Hoarding, holding on to possessions that do not advance a person’s life or that would be more valuable elsewhere, can have a huge impact on the life of an individual or a household — but how big is it in the world outside? It is bigger than you would think. Hoarding is so widespread that it can move the world’s largest national economy. As I wrote in my Shamanic Economist blog today, hoarding by businesses was so big in the fourth quarter of 2009 that it gave the worst recession in recent U.S. history the appearance of a recovery for that quarter.
Economic recovery sounds like a good thing, but it is a tragedy when thousands of businesses are spending billions of dollars on things that they can only store for later, and ultimately throw away at additional expense. Yet in the United States, we are all part of a culture of hoarding. It is part of the pre-industrial mindset that comes to us from the 19th century, and most of the time, we are not even aware of the ways the hoarding mentality colors our thinking. What is needed is a shift in emphasis from preserving the value of things, as important as that is, to maximizing our ability to work, which is ultimately what will deliver our success.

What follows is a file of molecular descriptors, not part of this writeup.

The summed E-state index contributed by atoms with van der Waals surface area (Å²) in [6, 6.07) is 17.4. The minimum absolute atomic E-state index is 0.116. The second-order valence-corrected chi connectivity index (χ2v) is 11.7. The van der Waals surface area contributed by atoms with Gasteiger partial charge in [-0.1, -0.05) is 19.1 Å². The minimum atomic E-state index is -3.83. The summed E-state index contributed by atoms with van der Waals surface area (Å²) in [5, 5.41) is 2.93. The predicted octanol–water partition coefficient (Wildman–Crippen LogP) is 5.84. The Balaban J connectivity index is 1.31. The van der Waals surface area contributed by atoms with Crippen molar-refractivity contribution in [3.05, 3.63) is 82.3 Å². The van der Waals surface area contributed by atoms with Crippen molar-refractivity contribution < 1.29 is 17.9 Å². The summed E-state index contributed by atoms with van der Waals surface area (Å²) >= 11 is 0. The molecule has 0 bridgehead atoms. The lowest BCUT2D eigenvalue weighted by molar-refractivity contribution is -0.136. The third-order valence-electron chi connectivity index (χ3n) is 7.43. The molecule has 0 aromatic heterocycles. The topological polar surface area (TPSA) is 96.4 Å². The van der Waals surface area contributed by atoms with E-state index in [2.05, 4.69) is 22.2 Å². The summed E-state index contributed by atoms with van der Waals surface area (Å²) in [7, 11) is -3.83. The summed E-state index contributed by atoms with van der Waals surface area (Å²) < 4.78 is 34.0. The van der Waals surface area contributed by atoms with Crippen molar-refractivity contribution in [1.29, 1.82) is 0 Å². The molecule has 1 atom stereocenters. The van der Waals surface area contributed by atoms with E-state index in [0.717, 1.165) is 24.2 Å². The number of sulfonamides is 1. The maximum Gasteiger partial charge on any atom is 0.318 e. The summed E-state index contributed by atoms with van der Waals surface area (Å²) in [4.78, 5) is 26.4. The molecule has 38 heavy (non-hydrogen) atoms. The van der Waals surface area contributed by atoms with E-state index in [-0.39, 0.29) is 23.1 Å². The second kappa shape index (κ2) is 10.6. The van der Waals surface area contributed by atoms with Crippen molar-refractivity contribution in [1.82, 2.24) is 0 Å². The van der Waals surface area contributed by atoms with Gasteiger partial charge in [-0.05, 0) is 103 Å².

We can all be part of the solution by making this shift in our individual lives. If you are thinking of buying something that you realistically may never have the chance to use, let it pass. Focus instead on acquiring the things you need for what you are doing right now — the things that will improve your ability to deliver immediate results. Clear away clutter and give yourself more room to work. Shorten your to-do list so that you can take more immediate action. This all sounds terribly mundane until you start doing it, and then you realize: the shift in emphasis from things to action is a shift potentially big enough to change everything.